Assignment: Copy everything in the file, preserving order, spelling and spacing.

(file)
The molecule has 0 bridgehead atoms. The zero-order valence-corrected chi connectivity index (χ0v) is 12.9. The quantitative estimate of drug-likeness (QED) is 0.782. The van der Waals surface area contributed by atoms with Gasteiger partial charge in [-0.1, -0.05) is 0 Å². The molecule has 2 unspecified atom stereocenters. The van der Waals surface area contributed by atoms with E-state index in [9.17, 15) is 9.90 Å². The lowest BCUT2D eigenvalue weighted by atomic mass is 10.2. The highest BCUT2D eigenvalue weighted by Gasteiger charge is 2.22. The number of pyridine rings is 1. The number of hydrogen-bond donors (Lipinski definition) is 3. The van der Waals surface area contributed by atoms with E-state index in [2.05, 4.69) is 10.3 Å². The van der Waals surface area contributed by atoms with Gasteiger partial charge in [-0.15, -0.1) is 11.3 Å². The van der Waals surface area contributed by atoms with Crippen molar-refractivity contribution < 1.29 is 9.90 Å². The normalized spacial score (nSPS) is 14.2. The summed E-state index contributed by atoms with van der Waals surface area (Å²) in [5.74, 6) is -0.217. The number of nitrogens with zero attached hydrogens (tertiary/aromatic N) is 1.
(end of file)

The molecule has 0 bridgehead atoms. The zero-order valence-corrected chi connectivity index (χ0v) is 12.9. The quantitative estimate of drug-likeness (QED) is 0.782. The van der Waals surface area contributed by atoms with Gasteiger partial charge in [-0.1, -0.05) is 0 Å². The molecule has 2 unspecified atom stereocenters. The van der Waals surface area contributed by atoms with E-state index in [9.17, 15) is 9.90 Å². The lowest BCUT2D eigenvalue weighted by atomic mass is 10.2. The highest BCUT2D eigenvalue weighted by Gasteiger charge is 2.22. The number of pyridine rings is 1. The number of hydrogen-bond donors (Lipinski definition) is 3. The van der Waals surface area contributed by atoms with E-state index in [2.05, 4.69) is 10.3 Å². The van der Waals surface area contributed by atoms with Gasteiger partial charge in [-0.15, -0.1) is 11.3 Å². The van der Waals surface area contributed by atoms with Crippen molar-refractivity contribution < 1.29 is 9.90 Å². The normalized spacial score (nSPS) is 14.2. The summed E-state index contributed by atoms with van der Waals surface area (Å²) in [5.74, 6) is -0.217. The number of nitrogens with zero attached hydrogens (tertiary/aromatic N) is 1.